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Miller v. Maryland

Decided: November 12, 1968.

MILLER
v.
STATE OF MARYLAND



Appeal from the Circuit Court for Allegany County; Naughton and Getty, JJ.

Hammond, C. J., and Marbury, Barnes, Finan, Singley and Smith, JJ. Marbury, J., delivered the opinion of the Court. Barnes, J., concurred in the result and filed a concurring opinion. See p. 383 infra.

Marbury

On October 30, 1967, the appellant, Gary Lee Miller, was convicted of murder in the first degree in the Circuit Court for Allegany County, Judges Naughton and Getty presiding without a jury. On November 16, 1967, he was sentenced by the court to suffer death by the administration of a lethal gas. From that sentence he has appealed. Two questions are raised on appeal: I, was the alleged oral confession in this case given voluntarily and was the lower court in error in allowing a State's witness to read the typed unsigned statement into evidence; and II, was the evidence sufficient to convict the appellant of the crime of murder.

There was evidence adduced in the lower court as follows: On Saturday night, May 27, 1967, the victim, Judy Lee Ziegler, aged twenty, went in her automobile, a yellow Corvair, with three girl friends to see a movie in Frostburg, Maryland. She took her other companions home, leaving the last two at their homes in Finzel, Maryland, about three miles from the Maryland-Pennsylvania line, at approximately 11:55 p.m. The next

time she was seen was the following morning around 9:30 a.m. when Mrs. Annie Robinson and Mrs. Mary Lou Thorp discovered her battered body near Mrs. Robinson's house.

The scene of the crime was located near an area known as Butternut Hollow, which lies in an easterly direction off the Hoffman Road in Allegany County. The victim's body was found about 140 feet east of the Hoffman Road on a steep embankment surrounded by trees, brush and large stones. A Japanese sabre knife covered with blood was discovered 63 inches from the girl's body. Her automobile was found in the water of Elk Lick Dam in Pennsylvania with a forked stick lodged between the dashboard and the accelerator. Among other items, a panty girdle and pants were recovered from the glove compartment. Dr. Benedict Skitarelic, the medical examiner for Allegany County, performed the autopsy and found numerous blunt and sharp injuries on her skull and body. He stated that the victim's forehead and right temple were crushed, and that she received lacerations on her back made with a sharp instrument. Her throat was cut but there was no evidence of sexual molestation. The doctor estimated the time of death between the hours of 12:00 midnight and 6:00 a.m. on May 28, 1967. He determined that the cause of death was a crushed skull.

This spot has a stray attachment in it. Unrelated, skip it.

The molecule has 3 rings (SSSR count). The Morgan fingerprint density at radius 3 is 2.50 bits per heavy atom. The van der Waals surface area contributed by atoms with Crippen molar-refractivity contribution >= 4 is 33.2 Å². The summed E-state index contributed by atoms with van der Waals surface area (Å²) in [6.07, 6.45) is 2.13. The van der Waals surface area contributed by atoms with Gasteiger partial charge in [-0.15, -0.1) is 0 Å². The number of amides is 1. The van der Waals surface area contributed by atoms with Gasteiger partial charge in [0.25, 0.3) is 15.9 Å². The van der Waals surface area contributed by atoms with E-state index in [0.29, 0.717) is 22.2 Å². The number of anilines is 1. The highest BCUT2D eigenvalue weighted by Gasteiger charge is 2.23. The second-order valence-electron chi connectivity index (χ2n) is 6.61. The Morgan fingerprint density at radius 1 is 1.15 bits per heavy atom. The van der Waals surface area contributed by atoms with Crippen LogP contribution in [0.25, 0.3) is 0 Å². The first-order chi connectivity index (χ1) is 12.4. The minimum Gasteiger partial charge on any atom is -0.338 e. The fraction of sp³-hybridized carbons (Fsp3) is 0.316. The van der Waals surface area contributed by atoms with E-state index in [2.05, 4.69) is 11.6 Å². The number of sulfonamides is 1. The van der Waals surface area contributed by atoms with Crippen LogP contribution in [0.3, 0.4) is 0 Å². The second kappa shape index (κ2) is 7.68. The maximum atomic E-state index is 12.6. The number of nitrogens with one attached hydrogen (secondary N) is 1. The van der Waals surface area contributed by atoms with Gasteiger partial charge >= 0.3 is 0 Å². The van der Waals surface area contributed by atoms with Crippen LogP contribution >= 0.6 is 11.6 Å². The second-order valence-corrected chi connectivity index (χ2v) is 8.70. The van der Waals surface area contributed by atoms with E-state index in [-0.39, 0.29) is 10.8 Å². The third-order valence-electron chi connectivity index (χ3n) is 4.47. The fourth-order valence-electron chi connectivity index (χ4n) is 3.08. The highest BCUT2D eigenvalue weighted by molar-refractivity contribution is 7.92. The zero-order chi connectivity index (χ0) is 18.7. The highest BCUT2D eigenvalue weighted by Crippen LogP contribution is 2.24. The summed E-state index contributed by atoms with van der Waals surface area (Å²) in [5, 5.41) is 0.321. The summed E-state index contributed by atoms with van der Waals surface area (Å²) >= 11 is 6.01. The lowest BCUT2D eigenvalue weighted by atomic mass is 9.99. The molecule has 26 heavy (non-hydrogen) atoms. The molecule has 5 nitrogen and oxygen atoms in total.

On Monday, May 29, 1967, the appellant, aged sixteen, born September 27, 1950, was taken into custody from his ninth grade classroom in Meyersdale High School, Meyersdale, Pennsylvania, by Pennsylvania State Trooper Ronald Delano and State Probation Officer William Long at 2:00 p.m. He was taken to the Meyersdale City Council room at 2:10 p.m. where he was turned over to Maryland State Trooper Bernard Chabot and Allegany County Investigator William F. Baker. Mr. Baker's testimony in this respect was:

"Q. What did you and Trooper Chabot say and do then?

A. I immediately warned the defendant of his full constitutional warning.

Q. What is that constitutional right warning?

A. I introduced myself. I told him that I was County Investigator William F. Baker of the State's Attorney's

office in Allegany County, Maryland. I told him that my companion was Trooper First Class Bernard J. Chabot of the Maryland State Police. I then stated the following: You have the absolute right to remain silent. The constitution requires that I so inform you of this right and you need not talk to me if you do not wish to do so. You do not have to answer any of my questions. Should you talk to me anything you might say in answer to my questions can and will be used and introduced into evidence in court against you. If you want an attorney to be present at this time or any time hereafter you are entitled to such counsel. If you cannot afford to pay an attorney one will be appointed for you if you so desire. Any statement you do make here must be made willingly, freely and voluntarily, without any threats or promises of reward being made to you. In view of these facts do you wish to give a statement and answer my questions. Gary Miller's answer was, 'Yes sir.'"